Originally posted on EdNewsColorado, August 1, 2012. Copyright © EdNewsColorado.org
Read here. Written by Van Schoales.
It’s been a year since I had to help my daughter navigate the myriad of challenges in getting her to college, i.e. selection, application, visits and financial aid applications. At times it felt like we were Odysseus trying to find our way home.
The college enrollment process is a remarkably complicated, expensive and difficult process even for the most knowledgeable and resourced family. It makes you wonder how those families without a college-educated parent and funds provide the necessary support for kids.
As a college degree with all the accompanying skills and networks become even more important today, high schools have a responsibility to ensure that each of their students, regardless of their home support/resources, make a transition to some form of post-secondary learning (college for most) so that every graduate is able to live up to her or his potential.
A+ Denver has been reflecting on what’s happened since a series of reports on Colorado high schools started coming out a decade ago to see what has – and has not – changed since then.
We’ve also been trying to determine which recommendations from these reports have been addressed and whether high schools are any better than they were in 2002.
One critical question is whether a high school expects college for all (or most) students?
And if the high school expects college for all or most, what kind of college is expected? What is the definition of college? And last and most important, how is the high school preparing students for a particular definition of college?
College is often the determining educational factor for a person’s economic success. Too frequently, educational reformers and policymakers set objectives around college with the assumption that most colleges are equal when we know this is far from true.
We know that what determines whether college is expected and which colleges are expected comes first from family and second from high school. As we were reviewing some of the data on Denver high schools, we thought it might be helpful to do some comparisons.
Remediation rates on the rise
Denver Public Schools has made some great progress over the past five years in sending more students to college with the help of the Denver Scholarship Foundation and others, but the remediation rates for students entering college have also grown. In 2010, there were 1,585 students entering college (in- and out-of-state), which is a significant improvement over the number of 1,203 in 2005.
However, the percentage of DPS students who enroll in a Colorado institution of higher education and need remediation has also risen from 46 percent in 2006 to 59 percent in 2011. We believe it is critical that DPS seriously address the challenge of academic preparation so that students are not graduating believing that they are prepared for the rigors of college-level work when they may not be.
Here is a table showing the main high schools for Denver with a list of data that includes the average ACT score, the percentage of students needing remediation who enter college in Colorado, the percentage who pass Advanced Placement courses (the numbers enrolling in DPS have grown dramatically), the percentage of graduates attending two-year or four-year Colorado colleges, the percentage attending out-of-state colleges and, lastly, where this year’s valedictorian(s) will be attending college in the fall.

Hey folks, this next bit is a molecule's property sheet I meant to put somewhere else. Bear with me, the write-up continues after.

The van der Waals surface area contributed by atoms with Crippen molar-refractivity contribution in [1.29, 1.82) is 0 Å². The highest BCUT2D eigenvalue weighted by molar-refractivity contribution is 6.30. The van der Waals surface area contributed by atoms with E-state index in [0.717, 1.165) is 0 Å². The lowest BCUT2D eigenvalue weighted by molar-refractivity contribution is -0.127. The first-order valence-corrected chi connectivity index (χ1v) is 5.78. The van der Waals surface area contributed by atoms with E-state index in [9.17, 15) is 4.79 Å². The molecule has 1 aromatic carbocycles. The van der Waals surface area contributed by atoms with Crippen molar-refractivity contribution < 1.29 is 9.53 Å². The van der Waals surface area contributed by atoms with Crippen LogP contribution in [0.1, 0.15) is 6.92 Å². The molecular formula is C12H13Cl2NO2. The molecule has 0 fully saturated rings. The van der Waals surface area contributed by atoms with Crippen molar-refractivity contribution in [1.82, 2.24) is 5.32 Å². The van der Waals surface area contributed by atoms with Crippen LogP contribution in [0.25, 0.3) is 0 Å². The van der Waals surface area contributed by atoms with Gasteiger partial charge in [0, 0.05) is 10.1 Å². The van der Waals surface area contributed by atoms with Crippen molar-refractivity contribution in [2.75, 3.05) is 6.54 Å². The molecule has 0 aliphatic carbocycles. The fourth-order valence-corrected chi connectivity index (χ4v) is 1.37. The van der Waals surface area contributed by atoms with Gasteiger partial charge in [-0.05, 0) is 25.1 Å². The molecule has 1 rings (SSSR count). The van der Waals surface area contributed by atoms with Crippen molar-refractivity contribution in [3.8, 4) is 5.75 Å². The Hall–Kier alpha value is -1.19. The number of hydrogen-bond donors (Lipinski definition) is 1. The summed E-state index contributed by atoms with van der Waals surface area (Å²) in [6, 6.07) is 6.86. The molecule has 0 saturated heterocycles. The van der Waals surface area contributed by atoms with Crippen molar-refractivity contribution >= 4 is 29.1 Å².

Awaiting more data – and discussions
This is a small snapshot and should not be considered the full picture of the “college power” of a Denver high school, but it does give a general sense of the quality of Denver high schools. We should be able to paint a much more detailed picture of the “college power” of every Colorado high school this fall when the Colorado Department of Education provides some longitudinal data on where students from each high school go to college, what they major in and whether they stay past their first year. Ideally, we would want to compare schools with complete lists of where all of the high school’s graduates go and how they perform once in college.
As you can see, Denver has huge range in quality in terms of preparing students for college while also having a huge range for where students attend college. Some DPS high schools have remediation rates above 80 percent while others have more than three-quarters of AP students failing courses.
It should be noted that the cost of college is a huge barrier for many, if not most, students these days. The tuition range for the colleges listed here start at about $2,500 for Metro State and climb to nearly $50,000 per year at many of the elite private colleges. It is also important to know that the “net cost” for low-income students can sometimes be as low or less than state colleges. Duke, Pomona, Stanford and many other selective colleges have “need blind” admissions and provide full support for low-income students who are admitted. Some students can thrive in any college but colleges, like high schools, have a remarkable range in student outcome data and cost.
I’m curious as to whether readers here think this range of quality is acceptable and if not, what should be done about it.
A+ Denver will host several meetings and issue several reports in the coming months. We hope this gets the conversation started.